• Are there any nouns that would better as verbs?

3. Structure

  • Do the lines create a pace appropriate to the poem’s subject?
  • Do line breaks make the most out of image and emphasis?
  • Do the lines maintain energy or cause it to slack?
  • Does each character in the poem belong?
  • Is the opening of the poem surprising, alluring, and energetic? Does it make the reader want to keep reading?
  • Does the ending of the poem “click shut” like a box?
  • Is there any content that can be removed?

4. Speaker

  • What is the emotional center of the poem? Is it complex enough to create tension?
  • Is the speaker’s voice genuine in tone, or do some lines sound artificial?
  • Are line lengths appropriate to the speaker’s personality and voice?
  • Is it clear what’s at stake / what the risk is for the speaker of this poem?
  • Is the tense (past, present, etc.) the most effective for the poem to produce energy?
  • Are there places where the persona of the poem is explaining context instead of living in it?


Diagram the intent of each line of one of your poems by writing what you hope the reader will experience from each line beside the line. How does each line advance the reader’s experience of your poem?

A Revision Example

Sometimes where a poem ends up is not where you thought it would. As Naomi Shihab Nye has said, sometimes you start to write about church and end up at the dog races. You just never know—and that’s the fun of it.

The following is an example of my own poem “19-19” and its stages of revision.

When I lived in Washington State, I often traveled to neighboring states. One weekend I was in Sandpoint, Idaho, eating lunch at a downtown pub, when I was caught by a black-and-white photograph of a girl’s basketball team. The girls, maybe eight of them, wore long skirts, bobby socks, and saddle shoes. Half of them lay on their stomachs in the front row with their ankles crossed behind them. The caption beneath the photograph, which appeared in a local newspaper in 1914, summarized the day. The girls had played a game that went into overtime, but the officials ended the game at a tie because there was a dance that night. This photograph became the trigger for my poem. Here is its first draft:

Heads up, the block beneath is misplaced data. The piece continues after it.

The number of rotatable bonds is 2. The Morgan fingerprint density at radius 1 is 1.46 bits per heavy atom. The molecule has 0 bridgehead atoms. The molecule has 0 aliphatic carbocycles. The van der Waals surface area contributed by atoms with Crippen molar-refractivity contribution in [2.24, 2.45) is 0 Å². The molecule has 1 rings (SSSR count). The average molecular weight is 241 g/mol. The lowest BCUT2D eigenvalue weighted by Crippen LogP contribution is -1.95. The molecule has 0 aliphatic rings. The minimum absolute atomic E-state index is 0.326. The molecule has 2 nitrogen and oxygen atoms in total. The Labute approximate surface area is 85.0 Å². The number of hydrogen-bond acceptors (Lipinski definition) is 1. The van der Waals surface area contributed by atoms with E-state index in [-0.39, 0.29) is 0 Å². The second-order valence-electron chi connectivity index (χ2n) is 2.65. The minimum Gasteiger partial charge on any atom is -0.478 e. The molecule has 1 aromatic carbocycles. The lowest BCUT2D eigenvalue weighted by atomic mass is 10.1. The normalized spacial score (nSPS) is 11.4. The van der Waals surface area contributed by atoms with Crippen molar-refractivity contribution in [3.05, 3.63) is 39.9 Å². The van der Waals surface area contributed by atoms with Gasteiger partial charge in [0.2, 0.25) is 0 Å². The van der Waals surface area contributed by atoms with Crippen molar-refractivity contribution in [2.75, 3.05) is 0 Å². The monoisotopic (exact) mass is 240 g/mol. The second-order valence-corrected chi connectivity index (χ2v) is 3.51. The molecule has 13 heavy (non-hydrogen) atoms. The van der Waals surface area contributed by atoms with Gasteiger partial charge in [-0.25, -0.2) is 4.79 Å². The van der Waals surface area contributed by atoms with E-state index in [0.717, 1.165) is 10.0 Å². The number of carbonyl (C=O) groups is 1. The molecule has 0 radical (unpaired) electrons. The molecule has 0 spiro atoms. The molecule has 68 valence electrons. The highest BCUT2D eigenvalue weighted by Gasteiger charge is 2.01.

It would take another period
Before a draw was declared
And the girls would get to go
To the dance. Fathers in bleachers
Cheering them on, perhaps, whishing
For sons. But the boys team lost
That night. The caption told me so.
Those words rolling along
The enlarged page on the wall
In the bar in that black and white
From 1914. This was before the war.
Five girls lying
On their bellies,
Feet crossed at their ankles, white
Bobble socks. All five hold basketballs
Under their chins.
Referees declared it
A tie. 17-17. Didn’t want the girls
To strain themselves the caption
Says. Go to the dance
Chaperoned instead. How fun
It must’ve been to be a girl
That night. Dancing in the arms
of number 24 on the boys team,
challenging him
to a game of ball
on the pavement the next
afternoon. How fun to be the girl
who asked the night before the bomb

When I look back on this poem, I can see the mental and artistic moves I was making in an effort to discover the bigger something to write about. I was clearly loosened up, non-judgmental. There is word play—“whishing”—as well as a feminist tone of sorts that begins with the thought that maybe the fathers of these girls wished (whished!) they were sons, which grows into: “Didn’t want the girls / To strain themselves the caption / Says.” I was very interested in what the climate would have been in regard to gender stereotypes. The poem reports on the actual photograph and my encounter with it, describing the girls in the photograph. Then there is an imaginative leap into what it might have felt like being one of these girls, and then the realization (as the writer) that 1914 would have been before the first World War. The poem is laced with sexuality and reproduction—the break on “period,” the focus on couples at the dance. It also contains references to history, war, and gender issues. In addition, it is also has a setting and time.

After writing this poem I remember taking a break, and when I returned to the computer I read the poem, printed it out, read it again, and started to crumple it up (I don’t know why—I never do this). The poem seemed flat and cliché, forced, but as I crumpled it up I thought about the line “This was before the war,” and I smoothed out the paper. That line—“This was before the war”—was musical. And I liked how the last two lines surprised with their hard enjambment: “the night before the bomb / dropped.” I thought of the newspaper and the way we not only report information, but how we tell stories that begin to create history and identity. I thought about gossip and the way we spread those stories. And I thought of the way we imagine grandparents, grandchildren on their laps, telling family stories. I turned back to the computer and started to rewrite the poem from scratch. The following is the revision, with notes elucidating some of my thinking behind the decisions I made: